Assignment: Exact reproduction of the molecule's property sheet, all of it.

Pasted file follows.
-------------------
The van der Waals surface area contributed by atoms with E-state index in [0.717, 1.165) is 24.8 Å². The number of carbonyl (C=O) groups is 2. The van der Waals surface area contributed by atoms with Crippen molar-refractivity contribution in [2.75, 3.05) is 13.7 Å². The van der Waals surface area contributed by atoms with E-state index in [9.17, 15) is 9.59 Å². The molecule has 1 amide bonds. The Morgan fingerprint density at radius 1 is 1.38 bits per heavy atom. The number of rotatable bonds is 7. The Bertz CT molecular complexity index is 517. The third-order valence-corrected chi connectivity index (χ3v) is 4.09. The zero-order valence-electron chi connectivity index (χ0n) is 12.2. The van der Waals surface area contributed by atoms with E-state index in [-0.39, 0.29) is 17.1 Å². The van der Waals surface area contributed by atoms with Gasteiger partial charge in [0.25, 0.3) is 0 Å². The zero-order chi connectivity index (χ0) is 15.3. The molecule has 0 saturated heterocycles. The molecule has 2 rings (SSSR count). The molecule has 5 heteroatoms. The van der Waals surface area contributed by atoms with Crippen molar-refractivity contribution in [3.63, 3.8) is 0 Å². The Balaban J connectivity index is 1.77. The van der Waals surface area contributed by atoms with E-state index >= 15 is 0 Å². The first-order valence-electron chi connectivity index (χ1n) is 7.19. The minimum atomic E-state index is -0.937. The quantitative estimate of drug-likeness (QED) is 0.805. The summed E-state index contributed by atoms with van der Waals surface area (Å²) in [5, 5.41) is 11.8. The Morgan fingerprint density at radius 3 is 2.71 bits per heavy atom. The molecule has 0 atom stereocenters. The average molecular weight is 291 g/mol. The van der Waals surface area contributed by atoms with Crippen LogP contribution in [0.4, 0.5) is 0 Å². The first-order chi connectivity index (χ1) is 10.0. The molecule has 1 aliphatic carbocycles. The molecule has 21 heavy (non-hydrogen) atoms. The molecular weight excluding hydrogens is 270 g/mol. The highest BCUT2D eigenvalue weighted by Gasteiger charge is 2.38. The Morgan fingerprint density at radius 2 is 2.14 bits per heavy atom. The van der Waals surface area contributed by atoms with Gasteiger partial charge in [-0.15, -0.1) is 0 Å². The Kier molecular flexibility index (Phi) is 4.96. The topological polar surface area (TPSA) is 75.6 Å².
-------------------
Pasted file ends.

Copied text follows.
The van der Waals surface area contributed by atoms with E-state index in [0.717, 1.165) is 24.8 Å². The number of carbonyl (C=O) groups is 2. The van der Waals surface area contributed by atoms with Crippen molar-refractivity contribution in [2.75, 3.05) is 13.7 Å². The van der Waals surface area contributed by atoms with E-state index in [9.17, 15) is 9.59 Å². The molecule has 1 amide bonds. The Morgan fingerprint density at radius 1 is 1.38 bits per heavy atom. The number of rotatable bonds is 7. The Bertz CT molecular complexity index is 517. The third-order valence-corrected chi connectivity index (χ3v) is 4.09. The zero-order valence-electron chi connectivity index (χ0n) is 12.2. The van der Waals surface area contributed by atoms with E-state index in [-0.39, 0.29) is 17.1 Å². The van der Waals surface area contributed by atoms with Gasteiger partial charge in [0.25, 0.3) is 0 Å². The zero-order chi connectivity index (χ0) is 15.3. The molecule has 0 saturated heterocycles. The molecule has 2 rings (SSSR count). The molecule has 5 heteroatoms. The van der Waals surface area contributed by atoms with Crippen molar-refractivity contribution in [3.63, 3.8) is 0 Å². The Balaban J connectivity index is 1.77. The van der Waals surface area contributed by atoms with E-state index >= 15 is 0 Å². The first-order valence-electron chi connectivity index (χ1n) is 7.19. The minimum atomic E-state index is -0.937. The quantitative estimate of drug-likeness (QED) is 0.805. The summed E-state index contributed by atoms with van der Waals surface area (Å²) in [5, 5.41) is 11.8. The Morgan fingerprint density at radius 3 is 2.71 bits per heavy atom. The molecule has 0 atom stereocenters. The average molecular weight is 291 g/mol. The van der Waals surface area contributed by atoms with Crippen LogP contribution in [0.4, 0.5) is 0 Å². The first-order chi connectivity index (χ1) is 10.0. The molecule has 1 aliphatic carbocycles. The molecule has 21 heavy (non-hydrogen) atoms. The molecular weight excluding hydrogens is 270 g/mol. The highest BCUT2D eigenvalue weighted by Gasteiger charge is 2.38. The Morgan fingerprint density at radius 2 is 2.14 bits per heavy atom. The van der Waals surface area contributed by atoms with Gasteiger partial charge in [-0.15, -0.1) is 0 Å². The Kier molecular flexibility index (Phi) is 4.96. The topological polar surface area (TPSA) is 75.6 Å².